Despite its turbulent history and not-so-stellar international reputation, the U.S. still holds a large degree of influence over cultural trends in the world. With issues such as gay marriage and cannabis, elected officials have often been slow to budge. However, things start to be shifting in favour of marijuana legalisation, and Joe Biden’s recent victory in the 2020 elections over Donald Trump could mean good things for fans of the plant.
Joe Biden has a history of not supporting legalisation or reform, however, in recent years, he has relaxed his stance, stating that he now supports decriminalisation. But what happens if Biden moves for nation-wide decriminalisation?
Possession will no longer be a criminal offence. The result of this would be fewer incarcerations for carrying. Putting people in prison for a non-violent crime such as weed possession makes it more difficult for these people to find jobs once they are out, which then forces them to turn to illegal activities in order to make a living. Clearly, decriminalisation is far better for issues like crime rates and unemployment, and hopefully, the States will soon catch up to what South Africa has already implemented.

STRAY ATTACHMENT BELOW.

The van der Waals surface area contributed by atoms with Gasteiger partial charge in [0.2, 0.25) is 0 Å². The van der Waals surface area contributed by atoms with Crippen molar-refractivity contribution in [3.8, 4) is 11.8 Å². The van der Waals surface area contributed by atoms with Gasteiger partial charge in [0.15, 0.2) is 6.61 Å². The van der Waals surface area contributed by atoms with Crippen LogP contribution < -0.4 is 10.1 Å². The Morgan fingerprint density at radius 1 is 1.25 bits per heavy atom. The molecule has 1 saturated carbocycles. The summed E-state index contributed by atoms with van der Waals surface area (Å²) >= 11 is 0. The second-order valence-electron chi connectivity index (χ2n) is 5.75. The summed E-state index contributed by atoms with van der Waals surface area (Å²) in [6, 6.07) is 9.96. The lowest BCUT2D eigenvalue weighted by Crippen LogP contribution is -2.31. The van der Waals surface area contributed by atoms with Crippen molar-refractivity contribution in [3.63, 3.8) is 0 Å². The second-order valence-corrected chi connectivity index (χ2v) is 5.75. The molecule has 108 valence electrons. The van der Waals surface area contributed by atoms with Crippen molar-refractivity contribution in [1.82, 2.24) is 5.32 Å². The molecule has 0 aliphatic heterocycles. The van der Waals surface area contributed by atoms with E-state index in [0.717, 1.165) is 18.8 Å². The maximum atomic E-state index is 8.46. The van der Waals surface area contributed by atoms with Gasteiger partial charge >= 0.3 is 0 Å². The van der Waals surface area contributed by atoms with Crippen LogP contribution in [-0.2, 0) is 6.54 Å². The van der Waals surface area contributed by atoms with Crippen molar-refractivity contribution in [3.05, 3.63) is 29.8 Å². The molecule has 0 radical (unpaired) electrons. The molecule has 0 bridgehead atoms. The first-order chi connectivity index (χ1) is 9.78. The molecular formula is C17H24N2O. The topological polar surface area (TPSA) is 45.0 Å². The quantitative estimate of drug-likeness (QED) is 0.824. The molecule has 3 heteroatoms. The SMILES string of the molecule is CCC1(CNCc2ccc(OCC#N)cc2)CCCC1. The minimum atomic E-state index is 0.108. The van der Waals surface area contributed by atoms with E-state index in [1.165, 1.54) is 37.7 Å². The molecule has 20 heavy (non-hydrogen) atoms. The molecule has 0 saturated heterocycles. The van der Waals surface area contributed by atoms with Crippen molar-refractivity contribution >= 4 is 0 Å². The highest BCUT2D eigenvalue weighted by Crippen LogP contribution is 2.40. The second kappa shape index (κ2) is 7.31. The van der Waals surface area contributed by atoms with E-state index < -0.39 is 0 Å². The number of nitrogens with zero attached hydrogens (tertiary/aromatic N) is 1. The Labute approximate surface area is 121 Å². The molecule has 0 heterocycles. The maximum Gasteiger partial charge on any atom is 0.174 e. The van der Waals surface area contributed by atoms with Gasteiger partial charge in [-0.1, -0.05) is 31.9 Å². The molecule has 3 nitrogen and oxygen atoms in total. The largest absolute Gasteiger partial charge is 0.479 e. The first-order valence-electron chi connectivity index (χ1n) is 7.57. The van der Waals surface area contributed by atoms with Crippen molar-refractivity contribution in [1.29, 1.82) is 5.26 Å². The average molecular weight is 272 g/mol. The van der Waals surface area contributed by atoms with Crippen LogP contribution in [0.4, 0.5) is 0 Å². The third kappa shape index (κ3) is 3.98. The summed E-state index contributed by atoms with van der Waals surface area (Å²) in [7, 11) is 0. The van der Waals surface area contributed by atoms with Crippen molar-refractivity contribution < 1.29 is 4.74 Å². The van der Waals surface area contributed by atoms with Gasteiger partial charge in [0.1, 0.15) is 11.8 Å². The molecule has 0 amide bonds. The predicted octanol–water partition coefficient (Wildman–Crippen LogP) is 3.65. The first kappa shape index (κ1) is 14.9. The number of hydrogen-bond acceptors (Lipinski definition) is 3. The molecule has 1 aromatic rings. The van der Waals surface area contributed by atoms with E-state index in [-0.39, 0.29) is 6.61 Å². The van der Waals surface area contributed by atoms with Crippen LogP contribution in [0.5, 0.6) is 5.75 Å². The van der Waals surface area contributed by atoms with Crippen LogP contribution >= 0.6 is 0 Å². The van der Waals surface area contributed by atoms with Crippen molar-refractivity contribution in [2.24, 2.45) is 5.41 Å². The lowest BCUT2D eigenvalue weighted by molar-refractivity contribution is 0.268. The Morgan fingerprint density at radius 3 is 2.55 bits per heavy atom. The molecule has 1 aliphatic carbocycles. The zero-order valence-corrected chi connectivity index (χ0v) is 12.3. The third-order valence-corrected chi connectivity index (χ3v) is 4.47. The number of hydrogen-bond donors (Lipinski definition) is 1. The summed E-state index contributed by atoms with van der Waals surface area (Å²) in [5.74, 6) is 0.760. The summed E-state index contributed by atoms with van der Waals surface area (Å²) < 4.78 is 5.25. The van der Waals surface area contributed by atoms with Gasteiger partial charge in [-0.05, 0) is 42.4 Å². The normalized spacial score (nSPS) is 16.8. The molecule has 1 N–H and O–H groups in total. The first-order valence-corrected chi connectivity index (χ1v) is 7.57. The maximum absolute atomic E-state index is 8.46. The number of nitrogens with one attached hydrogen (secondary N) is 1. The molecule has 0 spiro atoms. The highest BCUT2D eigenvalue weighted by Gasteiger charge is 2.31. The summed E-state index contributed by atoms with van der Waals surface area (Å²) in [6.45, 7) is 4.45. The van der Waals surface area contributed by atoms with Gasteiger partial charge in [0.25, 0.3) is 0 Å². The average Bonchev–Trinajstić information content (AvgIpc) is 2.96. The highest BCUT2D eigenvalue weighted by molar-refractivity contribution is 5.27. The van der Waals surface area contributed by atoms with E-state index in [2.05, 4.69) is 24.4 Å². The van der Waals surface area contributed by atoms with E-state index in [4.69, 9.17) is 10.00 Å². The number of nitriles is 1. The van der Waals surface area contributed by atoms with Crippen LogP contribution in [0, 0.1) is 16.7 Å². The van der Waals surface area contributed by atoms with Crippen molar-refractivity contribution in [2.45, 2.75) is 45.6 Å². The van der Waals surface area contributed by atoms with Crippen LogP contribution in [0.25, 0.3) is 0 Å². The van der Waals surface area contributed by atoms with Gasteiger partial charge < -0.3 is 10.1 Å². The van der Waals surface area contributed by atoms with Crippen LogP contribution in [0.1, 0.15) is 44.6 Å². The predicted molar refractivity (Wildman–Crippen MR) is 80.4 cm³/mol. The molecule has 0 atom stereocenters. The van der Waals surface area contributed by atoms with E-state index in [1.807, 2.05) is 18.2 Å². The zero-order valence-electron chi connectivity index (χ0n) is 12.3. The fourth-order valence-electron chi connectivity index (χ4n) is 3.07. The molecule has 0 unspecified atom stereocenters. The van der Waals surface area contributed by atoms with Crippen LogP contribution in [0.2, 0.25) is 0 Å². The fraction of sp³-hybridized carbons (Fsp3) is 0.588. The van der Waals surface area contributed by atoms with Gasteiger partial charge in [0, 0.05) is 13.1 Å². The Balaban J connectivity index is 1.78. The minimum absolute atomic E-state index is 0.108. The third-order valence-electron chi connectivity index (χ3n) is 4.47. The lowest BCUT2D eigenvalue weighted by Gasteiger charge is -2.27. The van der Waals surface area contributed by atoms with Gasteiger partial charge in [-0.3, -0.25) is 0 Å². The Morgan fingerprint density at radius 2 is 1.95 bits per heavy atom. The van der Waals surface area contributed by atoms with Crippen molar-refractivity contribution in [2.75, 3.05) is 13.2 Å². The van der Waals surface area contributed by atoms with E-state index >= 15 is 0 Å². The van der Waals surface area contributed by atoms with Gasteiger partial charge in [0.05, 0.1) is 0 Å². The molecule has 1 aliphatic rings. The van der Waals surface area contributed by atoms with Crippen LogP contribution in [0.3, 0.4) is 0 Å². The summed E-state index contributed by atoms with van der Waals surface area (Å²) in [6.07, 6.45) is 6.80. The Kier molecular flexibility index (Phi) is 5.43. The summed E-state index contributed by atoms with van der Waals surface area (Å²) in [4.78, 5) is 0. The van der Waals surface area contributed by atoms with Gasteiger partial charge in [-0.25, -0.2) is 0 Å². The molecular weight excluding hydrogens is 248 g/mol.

Which states have legalised?
Decriminalising possession is not always enough. For a state or nation to benefit the most, they have to legalise. Legalising allows the state to regulate the production and sale of cannabis products, making the process safer all round. On top of this, the state can impose taxation, and use the extra money to fund education and anti-addiction initiatives – as has been the case with Colorado.
States that have voted to legalise include Arizona, Montana, New Jersey, and South Dakota. Arizona: In addition to legalising recreational use, Arizona has moved to put a 16% tax excise tax. Montana: Montana also legalised, and set a possession limit of about 8g. New Jersey: As well as possessing, New Jersians will be able to cultivate, process and sell. South Dakota: Purchase, possession, and distribution will all be allowed in South Dakota. Additionally, the state will have to prepare and implement a medical marijuana scheme by April of next year.
Mississippi. Whilst Mississippians were not able to vote for complete recreational legalisation, they were offered the choice to legalise medicinal marijuana. This is capped at around 70g, and will be available for those suffering from certain medical conditions that have been preselected.
Many ballots in this election did not offer the option for legalisation, but it is clear that the public is largely in favour. Hopefully, these states will be a sign of times to come, where the use of marijuana is demystified, and can no longer be used to paint people as criminals. With the U.S. changing its outlook, other countries like South Africa may soon do the same.
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